Land here now: Les Yeux du Monde challenges traditions of landscape art

Anne Chesnut’s collage is included in Les Yeux du Monde’s “Landscape Re-Imagined,” an exhibition of 27 local artists offering perspectives on the lay of the land through August 11. Courtesy of the artist. Anne Chesnut’s collage is included in Les Yeux du Monde’s “Landscape Re-Imagined,” an exhibition of 27 local artists offering perspectives on the lay of the land through August 11. Courtesy of the artist.

In the Anthropocene, what does it mean to paint the landscape? Pristine, unspoiled wilderness no longer exists (even places that look “untouched” are affected by climate change),  and we’ve learned to cast a suspicious eye at bucolic pastoral zones, now that we know how often they involve Roundup runoff and soil erosion. This isn’t meant to harsh anyone’s plein-air buzz; it’s just reality, and one that Lyn Bolen Warren, director of Les Yeux du Monde, readily acknowledges.

“It’s just such a crucial time now for the Earth,” she says. “It’s disappearing in the way we knew it before.”

When she found herself putting together a group landscape show to hang at Les Yeux this summer, she titled it “Landscape Re-Imagined”—a nod to the genre’s weighty history as well as to the urgent need for humans, whether artists or not, to reframe our view of the planet.

The show, which includes work by 38 artists, surveys many different conceptions of landscape. There’s land itself, and then there’s landscape—an artifact of a distinctly human endeavor, one that does rest on imagining, a la Warren’s title. When we picture the land, we’re making choices to see it in a certain way, and a show with this kind of range invites us to step back and ask the meta-questions.

Take, for example, the difference between Priscilla Long Whitlock’s canvas “Reflections, Mirrored Marks,” and Isabelle Abbot’s “Spring Fling.” The first seems to immerse the viewer in a body of water—as though our heads were just above the surface, gazing through Whitlock’s suggestive brushstrokes in space—and the second positions us at some high viewpoint, the sea a distant band of blue. These are not just different places to stand; they imply different ways of being, one as an intimate of the land, one as its commander and surveyor.

Yet as we move through the show, an even deeper sense of possibility emerges. The simple act of including houses in a “landscape” painting, as in Ann Lyne’s “The Smiths, Lexington, VA,” reminds us that even in town, nature is present. To take this a step further, we might ask whether our dwellings are part of nature just like bird’s nests and anthills. If that seems obvious (on the one hand) or simplistic (on the other), consider all the contexts in which wilderness images are still de rigueur. There is a certain view of nature as not-human to which we remain firmly attached.

There are material choices, too, that push the traditional boundaries of landscape art. Molly Herman’s piece is subtly sculptural, with woven fabrics incorporated onto its painted surface. Just barely 3D, the piece—at least in the context of this show—invites us to reflect on our habitual conversion of land, which has depth and surrounds us, to a flat representation that we regard as separate.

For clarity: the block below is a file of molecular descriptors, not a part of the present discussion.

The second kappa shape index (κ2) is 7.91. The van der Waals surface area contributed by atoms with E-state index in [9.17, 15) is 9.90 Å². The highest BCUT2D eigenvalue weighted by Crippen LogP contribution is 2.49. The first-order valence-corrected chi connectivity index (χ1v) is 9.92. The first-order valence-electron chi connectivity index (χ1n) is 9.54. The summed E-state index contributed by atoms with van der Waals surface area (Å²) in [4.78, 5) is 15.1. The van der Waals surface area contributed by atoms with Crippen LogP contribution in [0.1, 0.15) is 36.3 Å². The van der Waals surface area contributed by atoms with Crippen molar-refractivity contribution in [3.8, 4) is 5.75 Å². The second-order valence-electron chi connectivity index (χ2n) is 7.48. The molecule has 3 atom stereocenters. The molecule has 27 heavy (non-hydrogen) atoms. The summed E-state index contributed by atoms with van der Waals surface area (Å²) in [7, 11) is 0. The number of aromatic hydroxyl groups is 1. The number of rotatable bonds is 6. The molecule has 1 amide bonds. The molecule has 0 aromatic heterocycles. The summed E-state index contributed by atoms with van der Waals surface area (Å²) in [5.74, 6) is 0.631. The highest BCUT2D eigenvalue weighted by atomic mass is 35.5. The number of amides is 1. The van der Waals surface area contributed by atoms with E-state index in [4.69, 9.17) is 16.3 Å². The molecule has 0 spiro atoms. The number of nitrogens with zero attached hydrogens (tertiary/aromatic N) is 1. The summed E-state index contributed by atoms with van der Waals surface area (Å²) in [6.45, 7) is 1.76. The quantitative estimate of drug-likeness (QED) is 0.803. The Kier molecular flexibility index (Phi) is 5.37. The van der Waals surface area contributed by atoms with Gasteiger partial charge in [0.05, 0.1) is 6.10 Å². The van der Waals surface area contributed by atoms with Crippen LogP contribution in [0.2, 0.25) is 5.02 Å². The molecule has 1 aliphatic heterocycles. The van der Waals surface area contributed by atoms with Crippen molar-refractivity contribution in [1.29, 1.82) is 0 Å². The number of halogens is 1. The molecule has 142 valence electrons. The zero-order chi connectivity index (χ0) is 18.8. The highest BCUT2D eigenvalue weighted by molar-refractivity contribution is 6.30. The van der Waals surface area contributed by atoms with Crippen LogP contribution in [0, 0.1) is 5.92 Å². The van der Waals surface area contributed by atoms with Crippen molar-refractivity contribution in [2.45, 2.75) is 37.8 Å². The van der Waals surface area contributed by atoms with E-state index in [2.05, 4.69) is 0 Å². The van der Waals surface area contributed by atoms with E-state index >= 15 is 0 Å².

Dorothy Robinson’s “Full House” takes the legacy of, say, van Gogh and refracts it into a postmodern space where floral fragments are adulterated by abstract sweeps of color and brushwork. Accustomed to single-point perspective, our eyes may find Robinson’s realm disordered, but in truth it’s a realist depiction of how any landscape artwork is a fiction of sorts, an impermanent gambit—someone’s mind and eye at work. Anne Chesnut’s quilt-like multimedia collage of images gathered on a drive between Crozet and White Hall is another kind of personal landscape view: the eye that’s an I.

Importantly, the works of David Hawkins and Richard Crozier focus on the built (and in Crozier’s case, the post-industrial) environment. Carefully representing streets, buildings, vehicles—and including such images in a landscape show—might be one of the deepest ways to re-imagine inherited ideas about how we picture land. After all, if we insist only on all-natural beauty, we’ll ignore most of what the world offers to our seeing.

The scraped, paved site in Crozier’s piece, “Monticello Dairy Demolition,” shares some DNA with the sculpture outside by UVA Aunspaugh fellow Charles Lambert: a concrete-and-rebar form that hovers between rubble and transcendence. Titled “Quiet,” it’s made of materials we tend to completely disregard. Yet here it is, inviting us to stand and be present with it and the dizzy view from the Les Yeux lawn.

It’s entirely appropriate that this landscape show has an outdoor sculpture component. One emerges from the building and engages, via many senses, the place that had been framed by its large windows. And in these outdoor works, human beings appear—the figures that, in the paintings indoors, had been only implied.

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